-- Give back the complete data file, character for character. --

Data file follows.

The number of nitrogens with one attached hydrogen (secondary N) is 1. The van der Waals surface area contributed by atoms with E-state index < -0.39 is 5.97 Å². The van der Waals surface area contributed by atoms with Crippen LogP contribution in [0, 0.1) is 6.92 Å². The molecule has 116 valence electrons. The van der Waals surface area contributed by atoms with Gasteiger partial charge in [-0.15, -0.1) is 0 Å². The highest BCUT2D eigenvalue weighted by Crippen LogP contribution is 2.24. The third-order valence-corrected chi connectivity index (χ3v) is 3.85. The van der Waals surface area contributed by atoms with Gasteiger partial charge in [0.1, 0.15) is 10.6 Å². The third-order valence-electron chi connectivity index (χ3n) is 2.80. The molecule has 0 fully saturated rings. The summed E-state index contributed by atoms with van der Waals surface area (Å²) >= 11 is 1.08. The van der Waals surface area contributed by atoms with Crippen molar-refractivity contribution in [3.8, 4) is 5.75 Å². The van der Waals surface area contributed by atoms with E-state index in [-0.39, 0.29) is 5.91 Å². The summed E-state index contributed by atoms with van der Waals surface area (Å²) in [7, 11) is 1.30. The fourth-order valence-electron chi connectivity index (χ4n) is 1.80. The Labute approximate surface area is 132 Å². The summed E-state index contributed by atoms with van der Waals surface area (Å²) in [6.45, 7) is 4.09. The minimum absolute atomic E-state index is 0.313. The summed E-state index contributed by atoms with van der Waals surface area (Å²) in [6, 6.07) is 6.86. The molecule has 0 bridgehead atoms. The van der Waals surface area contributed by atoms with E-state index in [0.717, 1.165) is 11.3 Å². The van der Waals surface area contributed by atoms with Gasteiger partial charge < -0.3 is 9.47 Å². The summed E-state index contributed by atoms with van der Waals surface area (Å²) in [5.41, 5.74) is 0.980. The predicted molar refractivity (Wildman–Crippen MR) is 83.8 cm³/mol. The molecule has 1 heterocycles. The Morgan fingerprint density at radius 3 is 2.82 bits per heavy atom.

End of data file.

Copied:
The number of nitrogens with one attached hydrogen (secondary N) is 1. The van der Waals surface area contributed by atoms with E-state index < -0.39 is 5.97 Å². The van der Waals surface area contributed by atoms with Crippen LogP contribution in [0, 0.1) is 6.92 Å². The molecule has 116 valence electrons. The van der Waals surface area contributed by atoms with Gasteiger partial charge in [-0.15, -0.1) is 0 Å². The highest BCUT2D eigenvalue weighted by Crippen LogP contribution is 2.24. The third-order valence-corrected chi connectivity index (χ3v) is 3.85. The van der Waals surface area contributed by atoms with Gasteiger partial charge in [0.1, 0.15) is 10.6 Å². The third-order valence-electron chi connectivity index (χ3n) is 2.80. The molecule has 0 fully saturated rings. The summed E-state index contributed by atoms with van der Waals surface area (Å²) >= 11 is 1.08. The van der Waals surface area contributed by atoms with Crippen molar-refractivity contribution in [3.8, 4) is 5.75 Å². The van der Waals surface area contributed by atoms with E-state index in [-0.39, 0.29) is 5.91 Å². The summed E-state index contributed by atoms with van der Waals surface area (Å²) in [7, 11) is 1.30. The fourth-order valence-electron chi connectivity index (χ4n) is 1.80. The Labute approximate surface area is 132 Å². The summed E-state index contributed by atoms with van der Waals surface area (Å²) in [6.45, 7) is 4.09. The minimum absolute atomic E-state index is 0.313. The summed E-state index contributed by atoms with van der Waals surface area (Å²) in [6, 6.07) is 6.86. The molecule has 0 bridgehead atoms. The van der Waals surface area contributed by atoms with E-state index in [0.717, 1.165) is 11.3 Å². The van der Waals surface area contributed by atoms with Gasteiger partial charge < -0.3 is 9.47 Å². The summed E-state index contributed by atoms with van der Waals surface area (Å²) in [5.41, 5.74) is 0.980. The predicted molar refractivity (Wildman–Crippen MR) is 83.8 cm³/mol. The molecule has 1 heterocycles. The Morgan fingerprint density at radius 3 is 2.82 bits per heavy atom.